• durative activities, lasting through some time, e.g. krzyczał 'he was shouting', będzie drgać 'it will be vibrating';
  • motions without a strict aim, ex. chodzę 'I am walking here and there';
  • multiple (iterative) activities, ex. dopisywać 'to insert many times to the text', będziemy wychodziły 'we will go out (many times)';
  • non-resultative activities, only heading towards some purpose: będę pisał list 'I will be writing the letter';
  • continuous states, ex. będę stać 'I will be standing'.

Perfective verbs mean past or future, but not present activities – an activity which is happening now cannot be ended, so it cannot be perfective. Perfective verbs mean:
  • states and activities which were ended (even if a second ago) or which will be ended, with insignificant course, short or treated as a whole by the speaker, ex. krzyknął 'he shouted', drgnie 'it will stir';
  • single-time activities, ex. dopisać 'to insert to the text', wyszedł 'he has gone out';
  • actions whose goals have already been achieved, even if with difficulty, ex. przeczytałem 'I have read', doczytała się 'she finished reading and found what she had sought';
  • reasons for the state, ex. pokochała 'she came to love', zrozumiesz 'you (sg.) will understand', poznamy 'we will get to know';
  • the beginning of the activity or the state, ex. wstanę 'I will stand up' (and I will stand), zaczerwienił się 'he reddened';
  • the end of the activity or the state, ex. dośpiewaj 'sing until the end';
  • activities executed in many places, on many objects or by many subjects at the same time, ex. powynosił 'he carried out (many things)', popękają 'they will break out in many places', poucinać 'to cut off many items';
  • actions or states which last some time, ex. postoję 'I will stand for a little time', pobył 'he was (there) for some time'.

Most simple Polish verbs are imperfective (the same in other Slavic languages), ex. iść 'to walk, to go', nieść 'to carry', pisać 'to write'. But there are also few simple perfective verbs, ex. dać 'to give', siąść 'to sit down'. There exist many perfective verbs with suffixes and without prefixes, ex. krzyknąć 'to shout', kupić 'to buy' (cf. the imperfective kupować with a different suffix).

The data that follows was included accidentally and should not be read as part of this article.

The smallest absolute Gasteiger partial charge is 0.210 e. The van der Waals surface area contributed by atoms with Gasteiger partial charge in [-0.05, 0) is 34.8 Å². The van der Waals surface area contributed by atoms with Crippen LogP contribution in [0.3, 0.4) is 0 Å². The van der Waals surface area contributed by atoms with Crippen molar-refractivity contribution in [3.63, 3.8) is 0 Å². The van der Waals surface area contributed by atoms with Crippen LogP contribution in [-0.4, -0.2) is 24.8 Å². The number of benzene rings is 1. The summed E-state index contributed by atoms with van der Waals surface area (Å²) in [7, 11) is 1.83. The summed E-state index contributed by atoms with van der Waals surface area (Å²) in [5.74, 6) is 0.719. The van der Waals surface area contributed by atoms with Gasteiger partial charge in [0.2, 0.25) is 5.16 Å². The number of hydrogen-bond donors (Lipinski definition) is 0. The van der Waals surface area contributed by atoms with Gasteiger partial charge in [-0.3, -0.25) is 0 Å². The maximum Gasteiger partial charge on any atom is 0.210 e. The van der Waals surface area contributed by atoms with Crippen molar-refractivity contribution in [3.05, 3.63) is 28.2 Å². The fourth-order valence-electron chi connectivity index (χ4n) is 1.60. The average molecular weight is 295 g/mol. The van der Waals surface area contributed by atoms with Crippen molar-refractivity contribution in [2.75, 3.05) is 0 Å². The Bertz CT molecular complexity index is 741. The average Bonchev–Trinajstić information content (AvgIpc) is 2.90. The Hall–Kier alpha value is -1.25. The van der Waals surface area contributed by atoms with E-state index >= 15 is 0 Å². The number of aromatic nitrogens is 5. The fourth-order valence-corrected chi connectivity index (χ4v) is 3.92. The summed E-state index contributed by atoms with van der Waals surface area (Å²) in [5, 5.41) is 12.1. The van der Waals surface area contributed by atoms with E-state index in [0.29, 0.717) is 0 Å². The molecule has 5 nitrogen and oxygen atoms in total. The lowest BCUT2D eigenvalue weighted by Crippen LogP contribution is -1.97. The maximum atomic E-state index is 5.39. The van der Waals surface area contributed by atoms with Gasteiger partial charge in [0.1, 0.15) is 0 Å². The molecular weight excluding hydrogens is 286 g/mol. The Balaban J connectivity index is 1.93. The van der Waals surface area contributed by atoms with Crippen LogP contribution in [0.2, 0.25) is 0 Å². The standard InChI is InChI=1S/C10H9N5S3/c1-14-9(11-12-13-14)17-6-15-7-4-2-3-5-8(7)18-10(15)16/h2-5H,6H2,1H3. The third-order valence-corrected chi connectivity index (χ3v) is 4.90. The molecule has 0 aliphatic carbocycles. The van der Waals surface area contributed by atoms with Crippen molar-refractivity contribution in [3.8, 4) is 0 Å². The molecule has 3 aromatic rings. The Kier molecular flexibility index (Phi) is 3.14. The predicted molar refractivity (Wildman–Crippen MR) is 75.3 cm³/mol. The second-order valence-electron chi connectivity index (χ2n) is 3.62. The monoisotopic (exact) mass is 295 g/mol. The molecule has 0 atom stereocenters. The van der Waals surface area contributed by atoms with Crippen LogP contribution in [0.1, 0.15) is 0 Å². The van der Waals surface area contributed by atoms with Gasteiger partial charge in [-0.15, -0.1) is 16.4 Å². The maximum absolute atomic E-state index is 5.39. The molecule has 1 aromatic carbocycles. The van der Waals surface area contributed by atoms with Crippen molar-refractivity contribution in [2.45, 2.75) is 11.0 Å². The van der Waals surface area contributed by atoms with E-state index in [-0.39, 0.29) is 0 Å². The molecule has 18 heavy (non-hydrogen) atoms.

Numerous perfective verbs are formed from simple imperfectives by prefixation. To create the perfective counterpart, verbs use various prefix without any clear rules. The actual prefix can even depend on a dialect or special meaning, ex. the perfective counterpart to malować is pomalować when it means 'to paint a wall; to fill with a color', or namalować when it means 'to paint a picture; to depict sth/sb'.

Besides the strict perfective equivalent, a number of other prefixed verbs may be formed from a given simple imperfective verb. They all have similar but distinct meaning. And they form, as a rule, their own imperfective equivalents by means of suffixation (attaching suffixes) or stem alternation. Example:
  • prać 'to wash / clean clothes with water and soap / washing powder' is a simple imperfective verb;
  • uprać is its perfective counterpart while doprać, przeprać, oprać are other derived perfective verbs with a little different meanings;
  • dopierać, przepierać, opierać are secondary imperfective verbs which are counterparts for doprać, przeprać, oprać respectively; *upierać does not exist because the basic verb prać is the imperfective counterpart of uprać.

There is a number of verbs which form their aspectual counterparts by simultaneous prefixation and suffixation or by suppletion, ex. (the first one is imperfective) stawiać - postawić 'to set up', brać - wziąć 'to take', widzieć - zobaczyć 'to see'.

Special imperfective verbs are those which express aimless motions. They are mono-aspectual, i.e. they have no perfective equivalents. They are formed from other imperfective verbs by stem alternations or suppletion, ex. nosić 'to carry around' (from nieść), chodzić 'to walk around, to go around' (from iść 'to go, to walk'). However, when such a verb gets an aim anyway, it becomes iterative: chodzić do szkoły 'to go to school'.

Other iteratives build another group of mono-aspectual imperfective verbs. They are formed from other imperfective verbs, including the previous group: chadzać 'to walk around usually (from chodzić), jadać 'to eat usually' (from jeść 'to eat'). Both groups are not too numerous: most Polish verbs cannot form iterative counterparts.

Perfective verbs which express activities executed in many places, on many objects or by many subjects at the same time, and those which express actions or states which last some time, have no imperfective counterparts. They are formed with the prefix po- (which can have other functions as well).